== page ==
Katherine Dykes is a Section Head at the Department of Wind Energy of the Technical University of Denmark. She has a PhD from the Engineering Systems Division of the Massachusetts Institute of Technology where her thesis centered on the interplay between wind technology innovation and deployment. She holds two MS degrees from the Ohio State University in Electrical Engineering and in Agricultural, Environmental and Resource Economics, and she has a dual-BS degree from the University of Pennsylvania’s Jerome Fisher Program on Management of Technology.
What was it that drew you to wind power and renewable energy? Could you describe your beginnings?
While doing my masters degree in solar energy at the Ohio State University, I started working for a not-for-profit called Green Energy Ohio. They had a number of data sets from “anemometer loan programs” and a “tall towers” cell phone tower research program with various wind meteorological equipment and they had no one in house capable of analyzing the data and providing reports back to the program participants and sponsors.
Given my background in mathematics and software, they asked if I could do it. It was then I began working with National Renewable Energy Laboratory (NREL) and using reports and guidance from them on how to do preliminary wind resource assessment for a site including filtering the data, using longer term weather stations and MCP methods to estimate the general resource, etc. Through that process, I learned about wind technology more generally and became excited about the complexity of it as a multi-disciplinary research field versus solar which really lives at the intersection of materials and electrical engineering research.
For my PhD in systems engineering which was more methodological in focus, wind energy simply seemed to be a more interesting application area so I transitioned my focus to wind energy for my PhD and beyond.
For those who are new to wind energy – what is it that they should first learn to be drawn in in the same way that you were drawn to it?
For me, what has always been interesting about wind is how simple and complex it is at the same time. A lot of people think wind energy is just three blades that you stick on a generator that spins and produces electricity. For anyone that works in wind, we know what a difficult and complex multi-disciplinary technical system it is and that we have so much more still to learn about it.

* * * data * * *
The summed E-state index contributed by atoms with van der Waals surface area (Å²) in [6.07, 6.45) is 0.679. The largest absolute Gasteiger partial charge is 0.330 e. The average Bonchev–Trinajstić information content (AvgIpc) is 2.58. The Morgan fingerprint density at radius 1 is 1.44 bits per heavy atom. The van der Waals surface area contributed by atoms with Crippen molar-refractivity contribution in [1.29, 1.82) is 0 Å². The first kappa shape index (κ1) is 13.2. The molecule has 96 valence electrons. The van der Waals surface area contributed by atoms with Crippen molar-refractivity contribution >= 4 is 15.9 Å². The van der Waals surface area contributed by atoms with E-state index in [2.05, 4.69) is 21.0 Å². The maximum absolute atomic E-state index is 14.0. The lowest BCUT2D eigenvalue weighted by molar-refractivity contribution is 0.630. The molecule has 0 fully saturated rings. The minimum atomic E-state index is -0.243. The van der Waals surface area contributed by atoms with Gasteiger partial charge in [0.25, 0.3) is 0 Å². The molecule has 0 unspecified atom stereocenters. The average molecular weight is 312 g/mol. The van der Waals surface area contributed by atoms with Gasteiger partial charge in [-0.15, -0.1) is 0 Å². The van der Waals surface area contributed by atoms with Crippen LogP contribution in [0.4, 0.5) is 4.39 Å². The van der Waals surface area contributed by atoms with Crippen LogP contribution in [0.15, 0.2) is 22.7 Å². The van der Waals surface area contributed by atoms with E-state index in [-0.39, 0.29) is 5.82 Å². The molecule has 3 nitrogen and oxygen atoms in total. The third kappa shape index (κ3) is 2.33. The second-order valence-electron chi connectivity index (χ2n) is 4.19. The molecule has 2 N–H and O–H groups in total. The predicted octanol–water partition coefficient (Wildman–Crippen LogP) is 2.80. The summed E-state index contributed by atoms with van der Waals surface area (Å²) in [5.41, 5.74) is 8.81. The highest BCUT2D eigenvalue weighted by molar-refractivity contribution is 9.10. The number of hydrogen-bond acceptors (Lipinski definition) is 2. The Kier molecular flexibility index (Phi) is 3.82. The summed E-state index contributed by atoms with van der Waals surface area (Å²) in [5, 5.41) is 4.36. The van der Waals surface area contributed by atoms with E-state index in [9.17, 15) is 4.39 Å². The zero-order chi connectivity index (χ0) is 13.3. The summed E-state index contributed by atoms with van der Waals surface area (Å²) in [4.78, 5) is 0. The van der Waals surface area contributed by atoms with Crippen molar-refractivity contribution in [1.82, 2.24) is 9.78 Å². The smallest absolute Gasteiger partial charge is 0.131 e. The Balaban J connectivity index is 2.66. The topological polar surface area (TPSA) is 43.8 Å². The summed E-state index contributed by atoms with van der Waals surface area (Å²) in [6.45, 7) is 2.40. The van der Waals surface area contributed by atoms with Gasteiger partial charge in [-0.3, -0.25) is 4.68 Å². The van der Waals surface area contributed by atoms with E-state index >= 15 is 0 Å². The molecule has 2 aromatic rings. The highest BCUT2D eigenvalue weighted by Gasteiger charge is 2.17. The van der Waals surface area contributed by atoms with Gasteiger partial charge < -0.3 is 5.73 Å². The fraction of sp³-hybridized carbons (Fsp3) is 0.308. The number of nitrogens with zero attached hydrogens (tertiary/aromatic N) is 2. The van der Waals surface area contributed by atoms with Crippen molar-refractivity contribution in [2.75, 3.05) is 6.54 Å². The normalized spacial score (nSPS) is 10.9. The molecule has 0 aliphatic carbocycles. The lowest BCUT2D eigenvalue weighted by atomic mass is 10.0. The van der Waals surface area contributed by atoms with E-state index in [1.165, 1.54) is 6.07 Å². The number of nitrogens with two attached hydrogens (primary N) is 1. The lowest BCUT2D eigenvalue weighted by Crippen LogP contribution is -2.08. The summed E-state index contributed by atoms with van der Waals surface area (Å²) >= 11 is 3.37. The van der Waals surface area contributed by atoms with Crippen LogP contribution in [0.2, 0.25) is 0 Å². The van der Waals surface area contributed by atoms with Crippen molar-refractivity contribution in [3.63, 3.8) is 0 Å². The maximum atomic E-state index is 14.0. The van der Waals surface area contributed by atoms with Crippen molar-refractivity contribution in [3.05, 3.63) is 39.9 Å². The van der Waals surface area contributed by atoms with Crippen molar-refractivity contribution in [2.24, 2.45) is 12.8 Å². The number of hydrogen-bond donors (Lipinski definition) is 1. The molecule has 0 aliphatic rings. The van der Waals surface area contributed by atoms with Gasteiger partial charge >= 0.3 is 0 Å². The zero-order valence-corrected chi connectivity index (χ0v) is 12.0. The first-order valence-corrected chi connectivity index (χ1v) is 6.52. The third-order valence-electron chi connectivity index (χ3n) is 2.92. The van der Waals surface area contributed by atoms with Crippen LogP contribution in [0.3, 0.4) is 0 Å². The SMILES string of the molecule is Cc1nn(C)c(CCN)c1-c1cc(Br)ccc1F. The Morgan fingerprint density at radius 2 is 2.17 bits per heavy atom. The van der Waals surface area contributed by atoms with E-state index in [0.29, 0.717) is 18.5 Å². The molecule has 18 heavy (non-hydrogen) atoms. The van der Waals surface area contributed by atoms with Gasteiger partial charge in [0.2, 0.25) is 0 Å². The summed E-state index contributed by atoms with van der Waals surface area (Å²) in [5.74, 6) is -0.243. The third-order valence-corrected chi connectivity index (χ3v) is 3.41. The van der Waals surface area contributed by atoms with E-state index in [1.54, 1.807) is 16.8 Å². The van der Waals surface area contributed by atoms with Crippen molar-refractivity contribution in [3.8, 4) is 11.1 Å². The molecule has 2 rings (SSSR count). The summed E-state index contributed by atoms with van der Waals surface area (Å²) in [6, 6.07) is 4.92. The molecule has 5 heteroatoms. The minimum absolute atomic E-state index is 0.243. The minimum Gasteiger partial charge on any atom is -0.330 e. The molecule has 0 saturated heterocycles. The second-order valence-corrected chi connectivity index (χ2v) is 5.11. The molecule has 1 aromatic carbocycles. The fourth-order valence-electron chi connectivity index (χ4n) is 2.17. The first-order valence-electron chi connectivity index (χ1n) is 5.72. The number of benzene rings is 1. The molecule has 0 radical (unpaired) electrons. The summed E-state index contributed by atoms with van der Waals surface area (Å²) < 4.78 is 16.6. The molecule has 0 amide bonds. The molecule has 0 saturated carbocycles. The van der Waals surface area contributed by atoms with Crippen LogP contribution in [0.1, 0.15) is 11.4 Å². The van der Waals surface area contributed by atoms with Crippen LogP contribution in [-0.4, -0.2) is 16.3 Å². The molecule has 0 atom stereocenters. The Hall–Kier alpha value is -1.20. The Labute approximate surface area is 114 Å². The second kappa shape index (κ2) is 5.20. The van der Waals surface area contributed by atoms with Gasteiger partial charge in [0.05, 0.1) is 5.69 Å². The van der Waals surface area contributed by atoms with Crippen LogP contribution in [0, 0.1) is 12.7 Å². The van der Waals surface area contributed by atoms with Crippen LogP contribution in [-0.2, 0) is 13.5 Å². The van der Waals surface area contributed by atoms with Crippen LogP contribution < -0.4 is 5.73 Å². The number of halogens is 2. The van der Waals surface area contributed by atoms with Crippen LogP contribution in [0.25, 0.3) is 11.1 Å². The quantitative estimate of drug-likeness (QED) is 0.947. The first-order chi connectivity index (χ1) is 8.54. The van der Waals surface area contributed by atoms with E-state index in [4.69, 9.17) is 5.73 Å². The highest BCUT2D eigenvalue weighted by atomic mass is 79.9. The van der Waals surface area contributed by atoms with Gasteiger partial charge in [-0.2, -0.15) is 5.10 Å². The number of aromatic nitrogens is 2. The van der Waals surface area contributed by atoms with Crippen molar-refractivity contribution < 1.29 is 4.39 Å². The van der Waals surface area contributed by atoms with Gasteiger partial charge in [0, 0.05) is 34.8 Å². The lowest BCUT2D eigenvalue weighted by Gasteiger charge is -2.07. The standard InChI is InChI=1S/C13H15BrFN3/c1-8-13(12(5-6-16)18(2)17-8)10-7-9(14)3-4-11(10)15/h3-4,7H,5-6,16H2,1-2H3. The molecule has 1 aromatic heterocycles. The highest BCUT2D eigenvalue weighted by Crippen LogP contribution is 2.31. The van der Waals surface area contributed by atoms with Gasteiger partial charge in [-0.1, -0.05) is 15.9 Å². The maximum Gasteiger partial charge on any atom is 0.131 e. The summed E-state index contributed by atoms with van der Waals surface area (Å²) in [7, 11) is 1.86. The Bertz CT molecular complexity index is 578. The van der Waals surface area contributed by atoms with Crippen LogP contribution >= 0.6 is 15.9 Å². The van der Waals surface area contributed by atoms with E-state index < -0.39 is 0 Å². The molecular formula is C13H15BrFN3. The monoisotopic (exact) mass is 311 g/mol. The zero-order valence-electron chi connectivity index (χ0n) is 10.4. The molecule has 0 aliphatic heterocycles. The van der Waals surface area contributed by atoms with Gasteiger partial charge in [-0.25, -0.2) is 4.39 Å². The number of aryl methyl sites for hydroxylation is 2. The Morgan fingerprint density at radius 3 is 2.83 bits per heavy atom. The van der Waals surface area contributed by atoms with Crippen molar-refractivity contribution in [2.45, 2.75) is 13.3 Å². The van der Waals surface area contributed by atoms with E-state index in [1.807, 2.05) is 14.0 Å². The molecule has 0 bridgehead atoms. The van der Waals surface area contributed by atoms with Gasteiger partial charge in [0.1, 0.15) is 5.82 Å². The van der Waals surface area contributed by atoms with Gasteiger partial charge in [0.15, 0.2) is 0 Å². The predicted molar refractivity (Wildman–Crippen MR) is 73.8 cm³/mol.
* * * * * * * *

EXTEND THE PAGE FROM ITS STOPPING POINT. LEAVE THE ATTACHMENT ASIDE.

That’s what really makes it an exciting research field. There is an endless source of research questions still today and resolving these questions will help us make wind energy even more competitive for future energy systems (see the article “Grand Challenges in the Science of Wind” in Science Magazine for more on this).
In your opinion, what is the imminent challenge that the wind industry is facing today?
The biggest challenge now is how do we move beyond being competitive on LCOE (wind energy is very competitive on unsubsidized LCOE in many areas already) to being competitive in terms of the overall value it brings to our energy system. How can we innovate in wind energy so that it can become the foundation of the low-carbon 21st century electricity and broader energy system?
Compare how much progress the wind industry has achieved in just a few decades to what you believe will be the future?
It took us decades to get to over half a terawatt of wind installed today (now around 0.6 TW). But, we need to grow that by a factor of 10 to be where we need to be by mid-century to address climate-change. Growing to that scale will face many technical challenges, but also broader challenges related to social acceptance, environmental impact, transformation of our overall electricity and energy systems, and other deployment challenges that can vary substantially depending on the region of the world where wind is installed.
The year is 2120. What will the wind industry look like a century from now?
Hopefully, the wind sector will be self-sustained within the overall energy sector that has realized a carbon-neutral economy that provides affordable electricity and energy for our global society.
For more insight into Katherine’s work, read her co-authored article about the grand challenges in the science of wind energy in Science Magazine here.